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earlier age, have conducted him to the honours of a martyr, but it was not likely to recommend him in any age to the favour of a corrupt hierarchy.

The mere love of personal distinction is easily imputed as a motive to any man who has acquired distinction. It is, besides, the commonest of all motives. Yet is there no particular reason to ascribe it to Luther. The records of his early life produce the opposite conviction. We observe him troubled, in the retirement of his convent, by inward struggles, of a character purely religious, and especially characterised by their earnestness. We remark besides that the very questions on which these "temptations" turned, Penitence and Justification, became afterwards the foundation of his hostility to indulgences. For years they had engrossed his deepest feelings, and they would have supplied a motive for opposition to the practice, even if the frauds and blasphemies of Tetzel had not been superadded to inflame them.

That the Augustinian monks, and Luther as their organ, resented the preference given to the Dominicans in the barter of these indulgences, has been asserted or insinuated by writers not altogether unfavourable to the Reformation. But, in the first place, it may well be questioned whether this was a very enviable privilege; whether the Order gained any glory by it; and even whether the portion of the mere profit which remained with the preachers was a sufficient compensation for the labour and the odium. And any impartial reader, who has taken the pains to examine the mind of Luther, will at once perceive that his at least was not the hand which would have lent itself to so paltry an object. In the next place, there is not any expression in any of his writings, nor in those of any of his contemporaries, which gives the slightest countenance to the charge; nor indeed was there anything in the particular circumstances to call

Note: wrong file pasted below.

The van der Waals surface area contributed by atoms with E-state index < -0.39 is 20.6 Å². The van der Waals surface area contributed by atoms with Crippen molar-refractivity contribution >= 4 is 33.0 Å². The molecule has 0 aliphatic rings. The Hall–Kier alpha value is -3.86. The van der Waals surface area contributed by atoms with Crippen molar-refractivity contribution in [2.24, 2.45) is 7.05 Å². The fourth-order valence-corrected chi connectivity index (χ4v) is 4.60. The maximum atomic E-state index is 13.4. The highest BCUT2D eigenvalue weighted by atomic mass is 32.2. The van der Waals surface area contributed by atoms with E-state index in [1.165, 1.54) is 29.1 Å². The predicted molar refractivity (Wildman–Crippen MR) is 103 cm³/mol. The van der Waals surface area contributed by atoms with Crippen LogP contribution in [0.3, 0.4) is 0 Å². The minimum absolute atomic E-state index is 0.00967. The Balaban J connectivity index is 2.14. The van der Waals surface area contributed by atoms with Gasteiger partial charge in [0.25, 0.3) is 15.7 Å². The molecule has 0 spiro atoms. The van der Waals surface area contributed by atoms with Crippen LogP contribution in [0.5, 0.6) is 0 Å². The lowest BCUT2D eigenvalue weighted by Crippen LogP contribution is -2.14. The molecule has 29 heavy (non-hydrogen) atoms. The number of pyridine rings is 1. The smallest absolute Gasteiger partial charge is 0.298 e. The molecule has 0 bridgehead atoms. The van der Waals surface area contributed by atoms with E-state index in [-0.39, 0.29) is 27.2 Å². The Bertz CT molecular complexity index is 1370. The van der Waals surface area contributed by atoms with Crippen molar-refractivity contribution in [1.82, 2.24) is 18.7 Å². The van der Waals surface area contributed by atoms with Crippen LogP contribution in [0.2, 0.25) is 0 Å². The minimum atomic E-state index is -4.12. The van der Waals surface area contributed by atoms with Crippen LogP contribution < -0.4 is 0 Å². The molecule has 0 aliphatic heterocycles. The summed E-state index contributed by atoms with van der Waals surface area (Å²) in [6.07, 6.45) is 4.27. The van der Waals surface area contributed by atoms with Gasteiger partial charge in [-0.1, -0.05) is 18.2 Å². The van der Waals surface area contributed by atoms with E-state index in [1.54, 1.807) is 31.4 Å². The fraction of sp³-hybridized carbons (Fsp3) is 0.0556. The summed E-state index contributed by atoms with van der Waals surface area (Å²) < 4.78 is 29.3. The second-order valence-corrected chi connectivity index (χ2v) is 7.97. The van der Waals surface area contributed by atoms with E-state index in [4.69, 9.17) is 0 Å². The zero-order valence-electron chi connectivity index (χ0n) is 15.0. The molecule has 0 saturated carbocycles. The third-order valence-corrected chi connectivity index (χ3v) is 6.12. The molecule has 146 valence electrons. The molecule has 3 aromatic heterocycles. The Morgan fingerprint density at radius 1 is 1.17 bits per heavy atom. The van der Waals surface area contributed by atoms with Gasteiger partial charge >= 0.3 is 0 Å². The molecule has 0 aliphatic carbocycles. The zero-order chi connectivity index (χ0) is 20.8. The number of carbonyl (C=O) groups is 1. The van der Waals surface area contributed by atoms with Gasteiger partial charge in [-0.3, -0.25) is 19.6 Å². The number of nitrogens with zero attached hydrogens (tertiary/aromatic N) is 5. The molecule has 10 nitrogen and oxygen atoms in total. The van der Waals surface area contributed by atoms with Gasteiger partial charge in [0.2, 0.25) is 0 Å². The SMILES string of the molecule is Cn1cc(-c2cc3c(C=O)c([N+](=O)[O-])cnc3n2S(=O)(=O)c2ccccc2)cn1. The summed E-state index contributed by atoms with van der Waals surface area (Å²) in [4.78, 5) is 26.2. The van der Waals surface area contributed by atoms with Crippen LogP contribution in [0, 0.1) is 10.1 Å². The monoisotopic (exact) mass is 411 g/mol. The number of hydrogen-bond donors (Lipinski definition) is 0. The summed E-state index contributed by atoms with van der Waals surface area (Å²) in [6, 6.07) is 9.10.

forth any such jealousy. Lastly, there is the direct authority of Pallavicino to the contrary. "It is not true" (says that very anti-Lutheran historian*)" that it had been usual to impose that office on the Augustinians. Julius imposed it on the Franciscans; and in like manner Leo united a guardian of the Franciscans in the commission with the Archbishop of Mayence, dated on the last day of March 1515. A little earlier the Teutonic knights had employed the Dominicans for the promulgation of similar indulgences, which were granted them on the ground of the Turkish war."

We may thus dismiss as unfounded, and for many reasons improbable, the second imputation. The thirdthat Luther was the mere agent of the jealousy of his prince-is equally unsupported by any historical evidence, and will be confuted by the course of events as I shall presently describe them. But, after all, of what serious importance is it whether these and such-like imputations be true or false? The temple which was built had not been the less holy, though the hands which founded it had been really degraded by servility or selfishness. It is not thus that lofty questions can be degraded, or mighty truths confounded. The abominations of Rome had not been the less intolerable, even had Luther secretly sighed for a throne among her hierarchy; nor would the blasphemies of Tetzel have lost any part of their impiety, though monks or princes had grudged him the richness of the spoil. When the Almighty brings about those great revolutions, which alter the principles of human government and the foundations of human happiness, the personal qualities of the puny mortals whom He deigns to employ as His temporary agents are as nothing when compared to the magnificence of His

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design. They perform their appointed offices, and pass away upon their destined journey; while the monument which they have helped to raise endures through distant ages, partaking in the constancy of His nature, not in the impotence of our mortality.